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  1. #11
    GPSPower Helper

    x-trail's Avatar
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    Jul 2010
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    Quote Originally Posted by virgilino View Post
    I am planning on buying my first GPS unit, mainly for tracing roads to contribute to OpenStreetMap and for geocaching, especially hiding them. I wanted a unit with good reception even deep in the woods and that I could plug in my laptop and mark waypoints from the computer (from what I understood I woud need a unit with a serial interface and NMEA support; is it possible to be done with USB?).
    Sorry for my long post, it's because is going to be your first gps unit!
    - You can trace roads with ANY "on the trail" handheld Garmin device, the device records your position as you walk or drive with a user specified step (distance or time or both-AUTO). The faster you move the more accurate the trace.
    Your traces are saved as Track Logs in GPX format and you can download them to your PC (Mapsource or Basecamp program).
    I use a 60csx for tracing and reporting new roads or changes to Here (my wife use it too as a landscape architect).
    - Hiding geocaches is very easy with ANY "on the trail" handheld Garmin device, you just want to mark your location, save it as a user waypoint on the device and then download them on your PC (Mapsource or Basecamp program) and post them.
    Finding geocaches is much more user friendly with "newer" devices like 62, 64 or eTrex 25 Touch.
    - I never had problems with 60csx under thick foliage in the woods, or with a 64st that I've tried. That doesn't mean that I had the same signal as if I 've been under clear sky. The biggest problem is in deep gorges with steep sides that leave you with a very limited view of the sky and it's location-day-time dependent if your device can "see" ...5,4,3,2,1 or no satellites at all.
    - To transfer your traces or waypoints (or maps or POIs or custom POIs icons) to and from a PC requires only a USB cable, not serial, and you'll need NMEA only if you want to connect your device to a laptop and a navigation program to use your device as an "gps antenna"!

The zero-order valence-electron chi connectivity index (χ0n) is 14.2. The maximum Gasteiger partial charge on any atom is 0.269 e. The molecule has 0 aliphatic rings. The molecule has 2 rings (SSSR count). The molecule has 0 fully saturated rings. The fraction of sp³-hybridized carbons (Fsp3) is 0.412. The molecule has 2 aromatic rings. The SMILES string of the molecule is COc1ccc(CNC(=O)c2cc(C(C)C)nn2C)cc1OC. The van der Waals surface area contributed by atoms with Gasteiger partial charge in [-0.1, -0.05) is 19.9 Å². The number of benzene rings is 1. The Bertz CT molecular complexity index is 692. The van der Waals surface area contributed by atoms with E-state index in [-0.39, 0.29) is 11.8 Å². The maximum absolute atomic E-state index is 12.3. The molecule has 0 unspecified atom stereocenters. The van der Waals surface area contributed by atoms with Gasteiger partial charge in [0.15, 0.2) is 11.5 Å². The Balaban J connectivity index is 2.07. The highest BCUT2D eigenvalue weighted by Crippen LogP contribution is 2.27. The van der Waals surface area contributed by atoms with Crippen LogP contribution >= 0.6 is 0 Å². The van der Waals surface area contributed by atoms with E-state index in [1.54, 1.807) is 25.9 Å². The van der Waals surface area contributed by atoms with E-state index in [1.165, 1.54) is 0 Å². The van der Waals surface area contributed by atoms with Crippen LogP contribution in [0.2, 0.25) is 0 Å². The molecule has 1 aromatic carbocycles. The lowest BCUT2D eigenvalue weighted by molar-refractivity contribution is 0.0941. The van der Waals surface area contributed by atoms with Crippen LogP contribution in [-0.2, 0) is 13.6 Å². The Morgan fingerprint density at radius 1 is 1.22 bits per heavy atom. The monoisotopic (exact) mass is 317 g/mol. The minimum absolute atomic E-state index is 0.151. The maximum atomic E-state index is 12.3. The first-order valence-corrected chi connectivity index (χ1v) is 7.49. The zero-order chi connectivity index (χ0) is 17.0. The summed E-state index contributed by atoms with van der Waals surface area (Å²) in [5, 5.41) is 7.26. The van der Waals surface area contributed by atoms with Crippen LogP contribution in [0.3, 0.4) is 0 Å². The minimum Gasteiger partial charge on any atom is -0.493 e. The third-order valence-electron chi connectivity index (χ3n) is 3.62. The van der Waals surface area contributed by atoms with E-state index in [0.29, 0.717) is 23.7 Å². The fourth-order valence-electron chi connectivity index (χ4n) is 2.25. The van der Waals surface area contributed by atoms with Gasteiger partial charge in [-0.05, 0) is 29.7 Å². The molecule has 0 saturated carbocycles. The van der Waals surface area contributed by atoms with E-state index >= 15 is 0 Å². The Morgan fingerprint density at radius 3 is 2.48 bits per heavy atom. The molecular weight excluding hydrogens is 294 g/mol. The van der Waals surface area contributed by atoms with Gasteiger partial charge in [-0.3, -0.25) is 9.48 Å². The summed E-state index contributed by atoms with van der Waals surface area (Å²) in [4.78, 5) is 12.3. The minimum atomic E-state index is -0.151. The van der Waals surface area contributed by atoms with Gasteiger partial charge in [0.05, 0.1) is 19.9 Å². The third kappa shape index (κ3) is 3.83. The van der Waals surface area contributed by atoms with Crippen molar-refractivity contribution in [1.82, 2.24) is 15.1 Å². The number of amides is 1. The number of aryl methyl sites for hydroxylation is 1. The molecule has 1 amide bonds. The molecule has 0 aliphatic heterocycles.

Quote Originally Posted by virgilino View Post
    First, I considered Garmin eTrex 10 for being the cheapest, but it seemed to be too basic and not practical to use because of not having many buttons (am I talking nonsense?); besides, not having an antenna like some other more advanced models makes it feel like its not as precise or powerful (again, is this nonsense?). But something like a GPSMap 64st is too expensive for my budget. So I went to look for used GPS units in a classifieds site, and I found a deal on a "like new" GPSMap 60Cx, that apparently was used just two times and in a boat. I would pay basically half of what I would pay in a new 64s or a third of a 64st, and not much more than on a new eTrex 10. It seems to be in a very good to perfect condition, and to be a good device—I only read good reviews. And, from what I saw in some comparison charts, in terms of specifications, it is not that much inferior to a current model like 64s.

    What I wonder is: is it worth buying a device that is so old? I mean, this model has like 10 years now, right? Will I be missing too much? How much time is it supposed to last?
    eTex10 is the perfect present to give to someone to ...hate you Just forget it!!!
    I own a 60csx and after all those years I still love it, it's like s Swiss knife that can do many things and get you out of difficult situations.